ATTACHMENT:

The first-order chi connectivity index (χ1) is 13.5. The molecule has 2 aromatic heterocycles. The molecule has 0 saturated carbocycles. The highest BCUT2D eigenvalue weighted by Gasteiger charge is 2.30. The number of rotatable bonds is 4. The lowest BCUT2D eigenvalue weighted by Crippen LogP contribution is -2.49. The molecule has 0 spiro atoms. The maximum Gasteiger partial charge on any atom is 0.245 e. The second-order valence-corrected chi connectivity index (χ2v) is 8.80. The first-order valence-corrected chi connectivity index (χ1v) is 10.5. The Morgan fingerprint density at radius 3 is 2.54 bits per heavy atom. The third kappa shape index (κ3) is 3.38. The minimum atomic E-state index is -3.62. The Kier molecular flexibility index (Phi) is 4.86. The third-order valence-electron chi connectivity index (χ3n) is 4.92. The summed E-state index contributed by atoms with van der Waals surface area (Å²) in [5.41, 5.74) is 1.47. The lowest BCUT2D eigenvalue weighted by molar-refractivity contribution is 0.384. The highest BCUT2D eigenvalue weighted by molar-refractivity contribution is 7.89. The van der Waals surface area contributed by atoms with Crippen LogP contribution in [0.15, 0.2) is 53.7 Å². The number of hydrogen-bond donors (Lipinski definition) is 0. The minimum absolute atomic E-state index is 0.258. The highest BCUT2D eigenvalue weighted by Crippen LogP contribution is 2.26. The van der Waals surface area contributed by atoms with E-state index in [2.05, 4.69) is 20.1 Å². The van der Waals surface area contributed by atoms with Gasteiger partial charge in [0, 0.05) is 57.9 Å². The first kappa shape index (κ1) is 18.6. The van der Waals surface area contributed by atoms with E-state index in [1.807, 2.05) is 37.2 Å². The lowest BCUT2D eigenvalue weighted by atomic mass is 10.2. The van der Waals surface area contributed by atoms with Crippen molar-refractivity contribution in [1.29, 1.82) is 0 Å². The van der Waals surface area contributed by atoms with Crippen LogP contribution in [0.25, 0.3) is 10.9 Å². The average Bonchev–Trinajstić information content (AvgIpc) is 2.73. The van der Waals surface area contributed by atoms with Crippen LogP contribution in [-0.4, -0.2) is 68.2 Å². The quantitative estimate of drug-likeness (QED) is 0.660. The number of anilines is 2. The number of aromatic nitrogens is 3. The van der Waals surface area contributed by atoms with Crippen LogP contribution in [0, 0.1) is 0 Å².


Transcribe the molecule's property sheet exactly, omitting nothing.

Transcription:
The first-order chi connectivity index (χ1) is 13.5. The molecule has 2 aromatic heterocycles. The molecule has 0 saturated carbocycles. The highest BCUT2D eigenvalue weighted by Gasteiger charge is 2.30. The number of rotatable bonds is 4. The lowest BCUT2D eigenvalue weighted by Crippen LogP contribution is -2.49. The molecule has 0 spiro atoms. The maximum Gasteiger partial charge on any atom is 0.245 e. The second-order valence-corrected chi connectivity index (χ2v) is 8.80. The first-order valence-corrected chi connectivity index (χ1v) is 10.5. The Morgan fingerprint density at radius 3 is 2.54 bits per heavy atom. The third kappa shape index (κ3) is 3.38. The minimum atomic E-state index is -3.62. The Kier molecular flexibility index (Phi) is 4.86. The third-order valence-electron chi connectivity index (χ3n) is 4.92. The summed E-state index contributed by atoms with van der Waals surface area (Å²) in [5.41, 5.74) is 1.47. The lowest BCUT2D eigenvalue weighted by molar-refractivity contribution is 0.384. The highest BCUT2D eigenvalue weighted by molar-refractivity contribution is 7.89. The van der Waals surface area contributed by atoms with Crippen LogP contribution in [0.15, 0.2) is 53.7 Å². The number of hydrogen-bond donors (Lipinski definition) is 0. The minimum absolute atomic E-state index is 0.258. The highest BCUT2D eigenvalue weighted by Crippen LogP contribution is 2.26. The van der Waals surface area contributed by atoms with E-state index in [2.05, 4.69) is 20.1 Å². The van der Waals surface area contributed by atoms with Gasteiger partial charge in [0, 0.05) is 57.9 Å². The first kappa shape index (κ1) is 18.6. The van der Waals surface area contributed by atoms with E-state index in [1.807, 2.05) is 37.2 Å². The lowest BCUT2D eigenvalue weighted by atomic mass is 10.2. The van der Waals surface area contributed by atoms with Crippen molar-refractivity contribution in [1.29, 1.82) is 0 Å². The van der Waals surface area contributed by atoms with Crippen LogP contribution in [0.25, 0.3) is 10.9 Å². The average Bonchev–Trinajstić information content (AvgIpc) is 2.73. The van der Waals surface area contributed by atoms with Crippen LogP contribution in [-0.4, -0.2) is 68.2 Å². The quantitative estimate of drug-likeness (QED) is 0.660. The number of anilines is 2. The number of aromatic nitrogens is 3. The van der Waals surface area contributed by atoms with Crippen LogP contribution in [0, 0.1) is 0 Å².